Sometimes, you see something and it makes you stop and take a second look. That’s what happened to me when I ran across Tat and Cloth Nappies are Fun.
No, it wasn’t the word ‘nappies’ that made me stop~ I see enough of that around bloggy land~ it was…
reusable menstrual products.
Why I love my menstrual cup
I wish someone had told me about menstrual cups earlier. All my adult life I’ve been struggling with heavy menstrual flow. Maternity pads, super tampons – I’ve tried them all and none has worked that well for me. Two-hourly trips to the bathroom can hardly be called a perfect solution, especially at night. That’s why when I finally came across the cup about a year ago I hesitated very little before I decided to give it a go.
In case you’ve never heard of it, the menstrual cup sits in the lower part of the vagina and collects the menstrual fluid (as opposed to absorbing it). It needs to be emptied, washed and re-inserted every 4-8 hours. The cup is now my absolutely favourite menstrual product because:
- I need to empty it far less often than I need to change a tampon or a pad. Ok, it doesn’t get me through the night on my heaviest flow days, but it is still a huge improvement compared to the most absorbent pad and tampon out there (combined).
- Menstrual cups are the absolutely cheapest option out there. You only need one cup, which normally costs around $30-40, and with correct care it can last for years.
- They sit inside the vagina and there is no bulge (unlike pads).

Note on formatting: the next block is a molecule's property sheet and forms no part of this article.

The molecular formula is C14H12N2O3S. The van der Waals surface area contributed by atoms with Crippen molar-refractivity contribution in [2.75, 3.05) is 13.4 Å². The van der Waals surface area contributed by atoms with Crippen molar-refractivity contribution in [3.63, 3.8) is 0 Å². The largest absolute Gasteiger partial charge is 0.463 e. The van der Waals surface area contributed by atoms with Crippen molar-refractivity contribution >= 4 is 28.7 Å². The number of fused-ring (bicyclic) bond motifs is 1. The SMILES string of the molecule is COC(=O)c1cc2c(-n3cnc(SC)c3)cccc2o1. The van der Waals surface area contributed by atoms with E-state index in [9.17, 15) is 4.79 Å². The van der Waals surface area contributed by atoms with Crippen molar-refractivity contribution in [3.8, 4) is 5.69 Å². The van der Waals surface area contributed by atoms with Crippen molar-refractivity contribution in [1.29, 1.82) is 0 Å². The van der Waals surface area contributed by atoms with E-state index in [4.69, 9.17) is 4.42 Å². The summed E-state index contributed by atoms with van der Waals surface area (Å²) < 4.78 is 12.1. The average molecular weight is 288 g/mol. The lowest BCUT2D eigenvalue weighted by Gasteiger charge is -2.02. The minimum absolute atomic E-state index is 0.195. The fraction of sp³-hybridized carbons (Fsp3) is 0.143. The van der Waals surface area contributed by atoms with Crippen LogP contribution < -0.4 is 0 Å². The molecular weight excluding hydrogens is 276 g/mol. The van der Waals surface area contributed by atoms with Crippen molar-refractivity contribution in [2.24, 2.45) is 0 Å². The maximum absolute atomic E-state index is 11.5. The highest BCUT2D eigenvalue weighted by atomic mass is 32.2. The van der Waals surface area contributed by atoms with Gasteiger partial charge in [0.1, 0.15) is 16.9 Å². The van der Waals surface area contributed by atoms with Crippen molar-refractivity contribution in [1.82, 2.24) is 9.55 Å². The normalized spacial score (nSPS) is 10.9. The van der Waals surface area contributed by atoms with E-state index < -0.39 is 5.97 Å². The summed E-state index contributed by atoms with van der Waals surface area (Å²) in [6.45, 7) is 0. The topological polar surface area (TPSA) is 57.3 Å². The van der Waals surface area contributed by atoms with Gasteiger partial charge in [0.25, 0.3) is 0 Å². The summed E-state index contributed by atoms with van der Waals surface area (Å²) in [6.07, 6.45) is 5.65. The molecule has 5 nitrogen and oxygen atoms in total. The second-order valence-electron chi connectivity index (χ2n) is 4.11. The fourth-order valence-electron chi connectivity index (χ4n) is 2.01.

- There is no dryness and no risk of toxic shock syndrome.
- It is better for the environment than disposable products.
- I don’t need to watch my supply and worry that I may run out of pads or tampons.
Here are the challenging moments for me (compared to the benefits, these shortcomings are very minor and something I can live with):
- It takes a couple of days to get used to the cup and get the technique right. If the cup leaks, it usually means that it hasn’t sealed correctly. When you are inserting the cup, you will usually hear the air coming out and creating a vacuum seal. You can also feel the edges of the cup, it should be perfectly round.
- The cup may leak during a yoga class, at least during some of the postures. I have now singled out the offending asanas and I just sit them out when I have my period.
- Emptying the cup in public toilets can be messy. Because you won’t have access to a tap, you will need to carry a small water bottle to rinse the cup or you can just wipe it with a tissue. Luckily, I don’t have to do it that often. Once the heavy flow days are over, I can leave the cup in for up to about 8 hours, which is usually plenty of time to get me home.
- You will need to disinfect most cups by boiling them between periods. A word of warning! Don’t leave the cup on the stove, walk away and forget about it like I did. It will not survive.
Which cup should you choose? My first cup was a Lunette. When I burnt it I was really upset, not so much because I had to buy a new cup, but because I’d have to go through a whole period without one. I quickly replaced it with a Mooncup (which was the best deal I could get at the time). Both the Lunette and the Mooncup are made of silicone. They have slightly different texture and shape, but in terms of performance I can’t say I prefer one over the other; both are excellent. If you’d like a cup made of natural material (rubber), there is also the Keeper (if I ever lose my cup again, this is the next cup I am going to try).
When I was doing some research for this guest post, I found that the menstrual cup was patented in 1932. Isn’t it amazing that after all those years such an excellent product remains so little known?